In what could be the clearest insight into ICT opportunities likely to arise in the 2012-13 NSW Budget to date, a review of the State’s public sector management has found that poor financial systems are preventing the NSW Government from tracking exactly how much money it has and where it is being spent.
The interim report of a NSW Commission of Audit lead by former head of Sydney Water, Kerry Schott, was tabled in Cabinet in January and has recently been made public.
It has recommended that improvements need be made to financial, human resources and management information systems across the State’s public sector if the NSW Government is to have any hope of achieving the key outcomes of its 2021 State Plan.
“The problems this report has uncovered are systemic,” it says. “The Commission has been surprised at how consistently basic management practices have not been implemented.”
The authoring Commission has urged the Treasury and agency CFOs to commence the business case design for a new and improved government financial management system “as a matter of urgency”.
It has found that poor interfaces between agency-level financial systems and the Treasury Online Entry System (TOES) and Capital Treasury Online Entry System (CAPTOES) has meant that funded entities and the Treasury have at times been left with divergent understandings of their budgets.
A 2009 audit of the NSW Police Force (NSWPF) found that it treated the annual allocation letter sent by the Treasury as notional budget guidance only. From the Treasury’s perspective, it represented the final word on the NSWPF’s annual funding. A lack of synchronisation between NSWPF SAP systems and TOES meant that the error was not picked up.
In his 2011 financial audit, the NSW Auditor-General found 25 errors across the financial statements submitted by agencies, six of which were off the mark by between $100 million and $1 billion, and one which was mistaken by more $1 billion.
The Schott Report also recommended that the Directors-General of each of the nine agency clusters should:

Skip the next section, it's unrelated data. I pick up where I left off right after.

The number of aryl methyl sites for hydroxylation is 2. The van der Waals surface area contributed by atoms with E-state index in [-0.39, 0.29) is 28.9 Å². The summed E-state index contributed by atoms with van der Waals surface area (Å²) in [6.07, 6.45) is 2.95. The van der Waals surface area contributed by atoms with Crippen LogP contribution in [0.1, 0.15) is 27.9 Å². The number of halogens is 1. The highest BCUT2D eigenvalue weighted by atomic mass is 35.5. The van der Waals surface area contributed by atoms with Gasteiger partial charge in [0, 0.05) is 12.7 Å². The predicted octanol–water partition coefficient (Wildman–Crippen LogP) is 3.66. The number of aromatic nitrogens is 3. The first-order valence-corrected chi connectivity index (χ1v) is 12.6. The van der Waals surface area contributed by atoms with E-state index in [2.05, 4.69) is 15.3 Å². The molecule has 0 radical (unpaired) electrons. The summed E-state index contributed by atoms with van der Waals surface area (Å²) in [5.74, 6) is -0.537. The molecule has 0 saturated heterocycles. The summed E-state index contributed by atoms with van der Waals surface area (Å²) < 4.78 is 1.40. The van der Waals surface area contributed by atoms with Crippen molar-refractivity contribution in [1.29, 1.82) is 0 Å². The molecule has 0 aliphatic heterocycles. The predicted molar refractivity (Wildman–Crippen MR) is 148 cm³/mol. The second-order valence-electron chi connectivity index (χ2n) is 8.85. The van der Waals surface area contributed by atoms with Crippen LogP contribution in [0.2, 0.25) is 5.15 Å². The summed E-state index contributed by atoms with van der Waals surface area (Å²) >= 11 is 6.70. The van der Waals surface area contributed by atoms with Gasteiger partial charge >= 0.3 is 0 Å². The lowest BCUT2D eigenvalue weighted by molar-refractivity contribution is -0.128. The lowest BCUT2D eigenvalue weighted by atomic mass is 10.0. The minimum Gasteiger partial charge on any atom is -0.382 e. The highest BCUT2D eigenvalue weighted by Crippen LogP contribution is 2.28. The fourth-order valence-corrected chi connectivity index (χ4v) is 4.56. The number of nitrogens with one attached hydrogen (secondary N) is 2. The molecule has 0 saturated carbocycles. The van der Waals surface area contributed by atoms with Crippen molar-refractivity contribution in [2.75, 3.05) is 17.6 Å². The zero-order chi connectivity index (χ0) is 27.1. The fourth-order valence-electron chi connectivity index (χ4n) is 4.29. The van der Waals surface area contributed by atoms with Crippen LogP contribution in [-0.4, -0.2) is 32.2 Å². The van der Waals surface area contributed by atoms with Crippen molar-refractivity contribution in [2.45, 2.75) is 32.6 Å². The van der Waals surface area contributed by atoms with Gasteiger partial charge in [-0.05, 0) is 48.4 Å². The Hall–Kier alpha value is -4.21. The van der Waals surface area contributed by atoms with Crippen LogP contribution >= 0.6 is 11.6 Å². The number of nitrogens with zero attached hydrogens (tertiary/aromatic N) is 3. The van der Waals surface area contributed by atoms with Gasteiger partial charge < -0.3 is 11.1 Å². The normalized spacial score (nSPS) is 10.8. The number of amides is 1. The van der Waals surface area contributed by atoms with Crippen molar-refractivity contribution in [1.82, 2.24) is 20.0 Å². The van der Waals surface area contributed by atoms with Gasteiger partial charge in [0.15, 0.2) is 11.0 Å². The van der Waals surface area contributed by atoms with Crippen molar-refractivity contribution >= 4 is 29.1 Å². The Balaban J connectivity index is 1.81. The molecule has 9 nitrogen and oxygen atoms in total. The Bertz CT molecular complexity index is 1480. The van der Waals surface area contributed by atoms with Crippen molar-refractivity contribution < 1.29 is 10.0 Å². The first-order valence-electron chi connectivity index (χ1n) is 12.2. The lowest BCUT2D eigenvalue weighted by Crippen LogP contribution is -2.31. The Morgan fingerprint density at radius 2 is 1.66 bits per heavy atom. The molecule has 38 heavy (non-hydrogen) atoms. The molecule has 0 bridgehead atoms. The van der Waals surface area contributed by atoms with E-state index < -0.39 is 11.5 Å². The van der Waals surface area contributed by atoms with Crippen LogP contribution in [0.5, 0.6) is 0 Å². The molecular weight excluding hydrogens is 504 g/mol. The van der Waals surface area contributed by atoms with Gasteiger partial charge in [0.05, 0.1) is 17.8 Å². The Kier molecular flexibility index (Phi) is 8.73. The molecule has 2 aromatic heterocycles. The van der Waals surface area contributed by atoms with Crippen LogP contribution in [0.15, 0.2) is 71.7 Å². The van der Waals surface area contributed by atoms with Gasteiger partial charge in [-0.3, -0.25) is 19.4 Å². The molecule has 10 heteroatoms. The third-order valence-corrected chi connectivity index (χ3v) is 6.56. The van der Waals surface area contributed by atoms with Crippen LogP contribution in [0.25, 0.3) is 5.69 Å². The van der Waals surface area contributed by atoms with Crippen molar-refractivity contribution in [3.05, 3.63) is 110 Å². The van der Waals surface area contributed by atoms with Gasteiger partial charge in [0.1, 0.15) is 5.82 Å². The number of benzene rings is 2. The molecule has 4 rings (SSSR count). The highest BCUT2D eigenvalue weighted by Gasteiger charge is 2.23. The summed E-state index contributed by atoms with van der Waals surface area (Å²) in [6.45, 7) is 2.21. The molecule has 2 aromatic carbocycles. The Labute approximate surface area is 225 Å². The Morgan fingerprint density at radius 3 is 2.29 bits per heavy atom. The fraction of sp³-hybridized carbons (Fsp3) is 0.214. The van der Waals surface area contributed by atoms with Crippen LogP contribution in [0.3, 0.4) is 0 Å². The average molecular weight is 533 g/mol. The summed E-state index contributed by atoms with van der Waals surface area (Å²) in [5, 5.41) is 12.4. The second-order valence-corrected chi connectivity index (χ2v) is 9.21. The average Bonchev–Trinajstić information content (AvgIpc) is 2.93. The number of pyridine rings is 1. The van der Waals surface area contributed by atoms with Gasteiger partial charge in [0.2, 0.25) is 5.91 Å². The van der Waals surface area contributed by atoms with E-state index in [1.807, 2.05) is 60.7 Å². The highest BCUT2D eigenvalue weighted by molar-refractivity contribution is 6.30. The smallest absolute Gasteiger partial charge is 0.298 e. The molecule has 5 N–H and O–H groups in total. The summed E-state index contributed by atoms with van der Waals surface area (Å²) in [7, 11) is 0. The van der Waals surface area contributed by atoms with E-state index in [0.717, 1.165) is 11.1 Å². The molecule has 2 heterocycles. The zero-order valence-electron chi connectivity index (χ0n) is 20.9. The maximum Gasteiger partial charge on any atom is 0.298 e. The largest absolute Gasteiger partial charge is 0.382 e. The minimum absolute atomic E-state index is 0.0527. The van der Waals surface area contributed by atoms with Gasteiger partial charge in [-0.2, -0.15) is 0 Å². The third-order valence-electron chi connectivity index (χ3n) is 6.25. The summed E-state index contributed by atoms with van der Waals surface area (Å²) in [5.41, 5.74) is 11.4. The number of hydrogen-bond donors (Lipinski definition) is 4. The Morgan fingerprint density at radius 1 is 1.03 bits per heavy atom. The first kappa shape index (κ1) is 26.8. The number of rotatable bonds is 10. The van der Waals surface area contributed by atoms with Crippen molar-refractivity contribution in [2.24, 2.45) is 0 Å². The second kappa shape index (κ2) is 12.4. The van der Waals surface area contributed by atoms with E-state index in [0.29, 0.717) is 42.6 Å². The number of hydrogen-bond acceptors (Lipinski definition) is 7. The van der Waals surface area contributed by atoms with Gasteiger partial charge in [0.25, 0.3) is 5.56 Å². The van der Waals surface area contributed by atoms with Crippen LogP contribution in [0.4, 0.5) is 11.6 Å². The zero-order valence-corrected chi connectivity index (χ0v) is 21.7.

- “invest in improved systems for providing them with the basic and strategic workforce metrics required to manage their organisations”; and
- “review the management support systems for finance, human resources and asset management in their cluster to better integrate the cluster and improve services, as well as preparing business cases to support any required additional expenditure.”
The Commission of Audit Report says a lack of visibility across the nine agency clusters is hampering the leadership efforts of their Directors-General – some of whom are expected to oversee as many as 384 entities within their cluster without reliable data on staffing or budgets.
“Many clusters are not able to gain a single view of their organisation, cannot produce a set of monthly accounts or performance reports, or even email all staff on a common system,” it says.
Repeated Machinery of Government (MoG) changes have also been targeted as a source of unwanted complexity.
Although it has undergone two major ‘integrations’ since 2010, the Report found 130 separate business and reporting systems in operation across the Transport cluster and its 58 comprising entities.
These could be consolidated down to as few as 12, the Report said, saving the Government more than $100 million a year and making business processes more transparent.
A 12 to 18 month moratorium on MoG changes was also recommended to provide much-needed relief to clusters such as the Department of Trade and Investment, Regional Infrastructure and Services (DTIRIS), which has undergone three major restructures since being formed as the Department of Primary Industries in 2004.
It has been left with six different payroll and finance systems as a result, and has been unable to produce a consolidated monthly report since May 2011. It is currently planning its third corporate services amalgamation in seven years. “There is little wonder that staff are reported to be experienced at amalgamation but ‘battle weary’,” said the report.
The review also complained of a proliferation of government entities over time. Some of these, it said, should have their futures placed under review.
Unsurprisingly, the NSW Government has leapt at the opportunity to bring the systemic issues that evolved under the preceding 16 years of Labor government into the spotlight, and this should mean that the recommendations are viewed favourably in the lead up to a mid-year Budget.
“NSW has been punching below its weight for too long,” said Treasurer Mike Baird, in a statement.
“This Government has already acted to improve the efficiency and effectiveness of the public sector and we will be pursuing the recommendations to move the NSW public administration forward from its current position to a level that the people of NSW both expect and deserve,” he said.
The final report is due to be released in April and will focus on Government service delivery.
The ICT implications of the Schott Report – to the upcoming Budget as well as the future of procurement in the State – will be discussed at Intermedium’s NSW Breakfast Briefing to be held in North Sydney this Thursday, 1 March 2012.